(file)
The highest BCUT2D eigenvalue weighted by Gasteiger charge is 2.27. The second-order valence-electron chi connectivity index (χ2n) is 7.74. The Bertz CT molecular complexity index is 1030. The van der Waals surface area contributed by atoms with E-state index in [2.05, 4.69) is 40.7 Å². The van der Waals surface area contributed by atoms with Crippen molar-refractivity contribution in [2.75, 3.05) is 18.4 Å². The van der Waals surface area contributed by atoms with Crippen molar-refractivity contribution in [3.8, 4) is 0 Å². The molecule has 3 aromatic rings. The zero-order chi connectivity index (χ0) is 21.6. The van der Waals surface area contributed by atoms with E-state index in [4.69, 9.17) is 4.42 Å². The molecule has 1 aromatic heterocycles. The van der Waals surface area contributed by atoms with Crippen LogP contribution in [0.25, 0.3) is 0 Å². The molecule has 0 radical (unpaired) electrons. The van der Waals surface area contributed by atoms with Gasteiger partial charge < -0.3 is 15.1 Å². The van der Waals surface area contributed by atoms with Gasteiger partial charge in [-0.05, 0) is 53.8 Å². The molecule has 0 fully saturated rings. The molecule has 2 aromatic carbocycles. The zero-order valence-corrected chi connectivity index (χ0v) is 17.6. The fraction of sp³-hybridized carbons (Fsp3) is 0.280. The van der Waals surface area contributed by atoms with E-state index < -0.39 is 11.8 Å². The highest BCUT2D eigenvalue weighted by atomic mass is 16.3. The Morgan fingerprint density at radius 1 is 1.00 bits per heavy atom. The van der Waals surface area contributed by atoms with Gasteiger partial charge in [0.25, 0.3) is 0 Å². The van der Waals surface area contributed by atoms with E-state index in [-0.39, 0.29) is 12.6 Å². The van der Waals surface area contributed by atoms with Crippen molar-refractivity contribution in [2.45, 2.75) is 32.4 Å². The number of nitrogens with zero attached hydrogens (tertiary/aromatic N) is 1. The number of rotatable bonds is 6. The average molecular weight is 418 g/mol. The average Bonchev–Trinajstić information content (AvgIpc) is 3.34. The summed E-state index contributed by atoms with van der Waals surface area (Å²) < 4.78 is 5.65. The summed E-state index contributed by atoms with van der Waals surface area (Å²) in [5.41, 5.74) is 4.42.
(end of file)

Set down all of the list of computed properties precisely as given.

The highest BCUT2D eigenvalue weighted by Gasteiger charge is 2.27. The second-order valence-electron chi connectivity index (χ2n) is 7.74. The Bertz CT molecular complexity index is 1030. The van der Waals surface area contributed by atoms with E-state index in [2.05, 4.69) is 40.7 Å². The van der Waals surface area contributed by atoms with Crippen molar-refractivity contribution in [2.75, 3.05) is 18.4 Å². The van der Waals surface area contributed by atoms with Crippen molar-refractivity contribution in [3.8, 4) is 0 Å². The molecule has 3 aromatic rings. The zero-order chi connectivity index (χ0) is 21.6. The van der Waals surface area contributed by atoms with E-state index in [4.69, 9.17) is 4.42 Å². The molecule has 1 aromatic heterocycles. The van der Waals surface area contributed by atoms with Crippen LogP contribution in [0.25, 0.3) is 0 Å². The molecule has 0 radical (unpaired) electrons. The van der Waals surface area contributed by atoms with Gasteiger partial charge < -0.3 is 15.1 Å². The van der Waals surface area contributed by atoms with Gasteiger partial charge in [-0.05, 0) is 53.8 Å². The molecule has 0 fully saturated rings. The molecule has 2 aromatic carbocycles. The zero-order valence-corrected chi connectivity index (χ0v) is 17.6. The fraction of sp³-hybridized carbons (Fsp3) is 0.280. The van der Waals surface area contributed by atoms with E-state index < -0.39 is 11.8 Å². The highest BCUT2D eigenvalue weighted by atomic mass is 16.3. The Morgan fingerprint density at radius 1 is 1.00 bits per heavy atom. The van der Waals surface area contributed by atoms with Gasteiger partial charge in [0.25, 0.3) is 0 Å². The van der Waals surface area contributed by atoms with E-state index in [-0.39, 0.29) is 12.6 Å². The van der Waals surface area contributed by atoms with Crippen molar-refractivity contribution in [2.45, 2.75) is 32.4 Å². The number of nitrogens with zero attached hydrogens (tertiary/aromatic N) is 1. The number of rotatable bonds is 6. The average molecular weight is 418 g/mol. The average Bonchev–Trinajstić information content (AvgIpc) is 3.34. The summed E-state index contributed by atoms with van der Waals surface area (Å²) < 4.78 is 5.65. The summed E-state index contributed by atoms with van der Waals surface area (Å²) in [5.41, 5.74) is 4.42.